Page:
The city of Valdez will file a lawsuit challenging a redistricting plan approved by a state board on Monday.
The Valdez city council voted unanimously Monday night to fight the plan, which would link the Prince William Sound community to a portion of South Anchorage. The seven-member panel directed its city attorney to file suit within 30 days.
Sen. Jerry Ward, an Anchorage Republican who also represents Nikiski, Kenai and parts of Kalifornsky Beach, vowed Tuesday to file a lawsuit to protect his four-year term. Ward is one of seven senators elected last year whose term would be cut short by the proposal. In normal election cycles, half of the 20-member Senate runs every two years. Although Ward and six other senators are not due for another election until 2004, the plan substantially changed their districts, and so a new election is required, according to a report issued by the board.
The change means 17 senators, instead of 10, will face voters next year. The seven senators will run for only two-year terms and face re-election again in 2004. Wrangell Republican Sen. Robin Taylor, Anchorage Democratic Sen. Bettye Davis and Nome Democratic Sen. Donald Olson are the only three senators who will not face re-election in 2002.
Valdez Mayor Bert Cottle said the proposal is unacceptable because 75 percent of residents in the new district would live in Anchorage.
"We will have basically no say in the new district. We will be 25 percent of the vote," Cottle said. "You could win an election without ever getting a Valdez vote."
It is the first of what could be many court challenges to the controversial plan, approved 3-2 on Monday by the Alaska Redistric-ting Board. The GOP has attacked the proposal because it would pit at least 20 Republican incumbents against each other in the next election.
The plan protects Democratic incumbents, noted Bert Sharp, one of two board members appointed to the panel by Republican lawmakers.
Sharp and board member Michael Lessmeier voted against the plan and fired off a report condemning it. Sharp, a former Fairbanks senator, accused the other three board members of rubber-stamping a plan offered by Alaskans For Fair Redistricting, a coalition of regional Native corporations, unions, individuals and environmental groups.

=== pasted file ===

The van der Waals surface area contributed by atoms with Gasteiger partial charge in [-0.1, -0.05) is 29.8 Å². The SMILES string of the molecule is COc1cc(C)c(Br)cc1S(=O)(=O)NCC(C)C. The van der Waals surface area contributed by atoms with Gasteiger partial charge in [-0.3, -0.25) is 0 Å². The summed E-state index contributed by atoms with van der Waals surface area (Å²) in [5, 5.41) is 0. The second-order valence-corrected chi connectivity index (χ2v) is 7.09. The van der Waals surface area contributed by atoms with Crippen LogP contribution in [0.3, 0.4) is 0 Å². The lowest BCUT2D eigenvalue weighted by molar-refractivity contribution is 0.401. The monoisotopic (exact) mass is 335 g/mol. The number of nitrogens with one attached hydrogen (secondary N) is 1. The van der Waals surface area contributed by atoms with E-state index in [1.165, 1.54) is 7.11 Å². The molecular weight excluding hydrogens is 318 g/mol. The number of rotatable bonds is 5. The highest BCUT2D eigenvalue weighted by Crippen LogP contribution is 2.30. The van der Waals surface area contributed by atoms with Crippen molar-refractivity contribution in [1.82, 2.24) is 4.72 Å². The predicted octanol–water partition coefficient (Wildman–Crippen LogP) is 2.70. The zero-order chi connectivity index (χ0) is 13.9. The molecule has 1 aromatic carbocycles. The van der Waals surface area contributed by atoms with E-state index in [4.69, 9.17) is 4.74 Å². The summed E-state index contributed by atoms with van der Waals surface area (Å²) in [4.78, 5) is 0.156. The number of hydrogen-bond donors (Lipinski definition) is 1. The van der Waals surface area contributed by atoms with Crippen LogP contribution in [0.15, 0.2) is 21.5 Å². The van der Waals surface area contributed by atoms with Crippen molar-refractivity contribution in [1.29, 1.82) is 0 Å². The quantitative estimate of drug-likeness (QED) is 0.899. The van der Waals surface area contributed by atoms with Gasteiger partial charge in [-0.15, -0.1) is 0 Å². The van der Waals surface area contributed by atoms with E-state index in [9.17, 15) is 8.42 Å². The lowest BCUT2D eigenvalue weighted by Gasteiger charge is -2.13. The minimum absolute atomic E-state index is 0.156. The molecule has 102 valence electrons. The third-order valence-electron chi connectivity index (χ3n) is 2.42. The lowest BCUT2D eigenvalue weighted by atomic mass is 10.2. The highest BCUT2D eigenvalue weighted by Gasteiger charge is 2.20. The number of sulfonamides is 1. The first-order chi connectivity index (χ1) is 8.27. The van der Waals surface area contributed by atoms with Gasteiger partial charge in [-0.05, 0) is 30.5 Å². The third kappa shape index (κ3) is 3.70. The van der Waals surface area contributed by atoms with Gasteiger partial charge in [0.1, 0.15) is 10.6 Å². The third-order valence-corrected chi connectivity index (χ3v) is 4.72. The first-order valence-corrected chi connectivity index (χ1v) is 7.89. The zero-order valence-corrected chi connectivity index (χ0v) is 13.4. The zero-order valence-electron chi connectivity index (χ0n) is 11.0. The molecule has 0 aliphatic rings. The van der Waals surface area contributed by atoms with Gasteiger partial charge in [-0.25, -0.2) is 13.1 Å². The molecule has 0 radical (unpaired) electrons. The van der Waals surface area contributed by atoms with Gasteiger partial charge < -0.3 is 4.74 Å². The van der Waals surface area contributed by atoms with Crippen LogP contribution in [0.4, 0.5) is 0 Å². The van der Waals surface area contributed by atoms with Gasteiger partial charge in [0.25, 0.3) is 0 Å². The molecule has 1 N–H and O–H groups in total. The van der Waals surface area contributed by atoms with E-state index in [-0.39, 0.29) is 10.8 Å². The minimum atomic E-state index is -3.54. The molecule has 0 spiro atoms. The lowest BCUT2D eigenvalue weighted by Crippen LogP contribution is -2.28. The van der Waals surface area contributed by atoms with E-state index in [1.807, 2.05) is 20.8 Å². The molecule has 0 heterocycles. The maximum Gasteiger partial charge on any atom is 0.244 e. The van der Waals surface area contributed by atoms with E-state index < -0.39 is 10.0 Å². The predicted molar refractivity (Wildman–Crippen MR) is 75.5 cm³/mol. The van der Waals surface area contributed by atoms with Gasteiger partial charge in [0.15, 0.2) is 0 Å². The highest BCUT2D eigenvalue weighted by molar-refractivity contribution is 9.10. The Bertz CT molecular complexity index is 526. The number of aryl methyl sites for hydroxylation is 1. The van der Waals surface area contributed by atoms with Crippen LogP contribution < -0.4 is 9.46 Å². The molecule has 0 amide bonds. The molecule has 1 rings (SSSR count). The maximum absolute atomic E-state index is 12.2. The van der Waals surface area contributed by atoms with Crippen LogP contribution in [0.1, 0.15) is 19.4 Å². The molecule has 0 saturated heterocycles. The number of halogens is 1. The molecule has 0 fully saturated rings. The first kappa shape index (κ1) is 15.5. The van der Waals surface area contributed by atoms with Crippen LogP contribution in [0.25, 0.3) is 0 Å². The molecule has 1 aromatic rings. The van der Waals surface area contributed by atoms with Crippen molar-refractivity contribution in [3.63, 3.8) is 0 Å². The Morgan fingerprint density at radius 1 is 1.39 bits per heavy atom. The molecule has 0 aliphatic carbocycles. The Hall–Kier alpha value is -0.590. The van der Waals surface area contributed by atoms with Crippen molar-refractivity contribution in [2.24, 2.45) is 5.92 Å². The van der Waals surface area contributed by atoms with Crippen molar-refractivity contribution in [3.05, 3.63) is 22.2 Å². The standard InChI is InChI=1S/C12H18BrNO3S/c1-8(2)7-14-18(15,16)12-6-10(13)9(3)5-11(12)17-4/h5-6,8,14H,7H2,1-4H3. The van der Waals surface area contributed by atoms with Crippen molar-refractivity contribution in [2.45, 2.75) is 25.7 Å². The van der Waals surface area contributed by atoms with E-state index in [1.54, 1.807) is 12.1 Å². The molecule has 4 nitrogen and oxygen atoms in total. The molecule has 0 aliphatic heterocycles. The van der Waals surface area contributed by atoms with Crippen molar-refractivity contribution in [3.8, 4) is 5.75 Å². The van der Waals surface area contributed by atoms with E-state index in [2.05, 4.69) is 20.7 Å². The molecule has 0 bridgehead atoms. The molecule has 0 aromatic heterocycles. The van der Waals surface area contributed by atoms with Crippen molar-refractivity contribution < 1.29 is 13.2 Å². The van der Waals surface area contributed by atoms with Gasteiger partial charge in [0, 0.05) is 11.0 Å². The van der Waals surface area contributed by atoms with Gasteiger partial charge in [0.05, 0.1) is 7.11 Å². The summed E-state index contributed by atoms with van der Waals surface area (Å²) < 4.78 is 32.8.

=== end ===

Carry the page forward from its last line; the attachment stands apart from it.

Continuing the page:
The board's final plan is a revised version of one submitted by AFFR.
"This plan that was adopted was put together by a closely controlled special-interest group," Sharp said. "They have refused to tell us where the money came from. In my best estimates it cost $50,000 to $100,000 to do this plan."
AFFR attorney Myra Munson said she did not know how much the group spent but figured the effort cost tens of thousands of dollars.
She said the money was donated by coalition members and that the final plan was supported by Alaskans across the state.
"I have to say I am absolutely puzzled ... by the characterizing of AFFR as a special-interest group," Munson said. "AFFR is simply an association of citizens and organizations interested in redistricting."
Redistricting Board chair Vicki Otte called the dissension "unfortunate," saying she considered all plans submitted by the public.
"I didn't make my mind up until a day last week when we voted on it. It was not an easy process. We went over it and over it," said Otte, who was appointed by Gov. Tony Knowles, a Democrat.
The board Monday issued a proclamation outlining its final plan, triggering a 30-day window for opponents to file lawsuits. Valdez apparently is the first city to authorize a lawsuit, although other court battles may follow.
Cottle, the Valdez mayor, said he recently discussed the possibility of legal action with the mayors of Anchorage, Cordova, Wasilla and Delta, but Valdez decided to file its lawsuit separately to encourage a greater number of challenges. The more lawsuits that are filed, the better the chances that one will scuttle the plan, Cottle said.
Anchorage Mayor George Wuerch also is considering legal action, according to his spokesperson. The vice chair of the Alaska Republican Party said it's too soon to say whether the GOP will file a lawsuit.
"I think there is a good possibility that could happen, but it might not," said vice chairman Mike Miller, a former state senator. "We have to sit down and talk as a group. We haven't talked about it."
Kathy Dye is a reporter for the Juneau Empire.
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